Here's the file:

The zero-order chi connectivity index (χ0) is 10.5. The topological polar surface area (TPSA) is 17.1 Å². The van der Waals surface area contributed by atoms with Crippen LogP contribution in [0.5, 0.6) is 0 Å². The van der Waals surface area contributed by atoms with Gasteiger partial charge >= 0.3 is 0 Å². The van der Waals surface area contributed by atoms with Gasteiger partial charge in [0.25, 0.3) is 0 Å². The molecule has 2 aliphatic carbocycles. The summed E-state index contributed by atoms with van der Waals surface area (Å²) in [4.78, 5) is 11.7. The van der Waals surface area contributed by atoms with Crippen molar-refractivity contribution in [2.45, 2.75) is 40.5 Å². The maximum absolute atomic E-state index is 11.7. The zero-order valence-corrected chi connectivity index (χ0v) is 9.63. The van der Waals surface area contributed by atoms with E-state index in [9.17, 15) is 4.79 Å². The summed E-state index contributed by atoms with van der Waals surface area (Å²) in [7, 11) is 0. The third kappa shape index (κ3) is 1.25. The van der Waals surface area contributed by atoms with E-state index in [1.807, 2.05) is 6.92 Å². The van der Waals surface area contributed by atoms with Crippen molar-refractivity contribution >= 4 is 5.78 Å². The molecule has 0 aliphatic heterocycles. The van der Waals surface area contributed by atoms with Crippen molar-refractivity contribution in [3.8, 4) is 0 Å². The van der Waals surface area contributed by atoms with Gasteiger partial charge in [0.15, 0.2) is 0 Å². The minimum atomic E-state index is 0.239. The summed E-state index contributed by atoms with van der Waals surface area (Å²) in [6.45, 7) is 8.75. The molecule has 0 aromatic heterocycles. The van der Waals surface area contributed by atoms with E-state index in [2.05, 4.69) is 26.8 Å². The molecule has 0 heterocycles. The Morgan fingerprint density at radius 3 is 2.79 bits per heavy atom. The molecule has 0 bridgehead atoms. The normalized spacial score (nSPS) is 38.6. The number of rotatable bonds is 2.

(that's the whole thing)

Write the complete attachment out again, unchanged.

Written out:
The zero-order chi connectivity index (χ0) is 10.5. The topological polar surface area (TPSA) is 17.1 Å². The van der Waals surface area contributed by atoms with Crippen LogP contribution in [0.5, 0.6) is 0 Å². The van der Waals surface area contributed by atoms with Gasteiger partial charge >= 0.3 is 0 Å². The van der Waals surface area contributed by atoms with Gasteiger partial charge in [0.25, 0.3) is 0 Å². The molecule has 2 aliphatic carbocycles. The summed E-state index contributed by atoms with van der Waals surface area (Å²) in [4.78, 5) is 11.7. The van der Waals surface area contributed by atoms with Crippen molar-refractivity contribution in [2.45, 2.75) is 40.5 Å². The maximum absolute atomic E-state index is 11.7. The zero-order valence-corrected chi connectivity index (χ0v) is 9.63. The van der Waals surface area contributed by atoms with E-state index in [9.17, 15) is 4.79 Å². The summed E-state index contributed by atoms with van der Waals surface area (Å²) in [7, 11) is 0. The third kappa shape index (κ3) is 1.25. The van der Waals surface area contributed by atoms with E-state index in [1.807, 2.05) is 6.92 Å². The van der Waals surface area contributed by atoms with Crippen molar-refractivity contribution >= 4 is 5.78 Å². The molecule has 0 aliphatic heterocycles. The van der Waals surface area contributed by atoms with Crippen molar-refractivity contribution in [3.8, 4) is 0 Å². The van der Waals surface area contributed by atoms with Gasteiger partial charge in [0.15, 0.2) is 0 Å². The minimum atomic E-state index is 0.239. The summed E-state index contributed by atoms with van der Waals surface area (Å²) in [6.45, 7) is 8.75. The molecule has 0 aromatic heterocycles. The van der Waals surface area contributed by atoms with E-state index in [2.05, 4.69) is 26.8 Å². The molecule has 0 heterocycles. The Morgan fingerprint density at radius 3 is 2.79 bits per heavy atom. The molecule has 0 bridgehead atoms. The normalized spacial score (nSPS) is 38.6. The number of rotatable bonds is 2.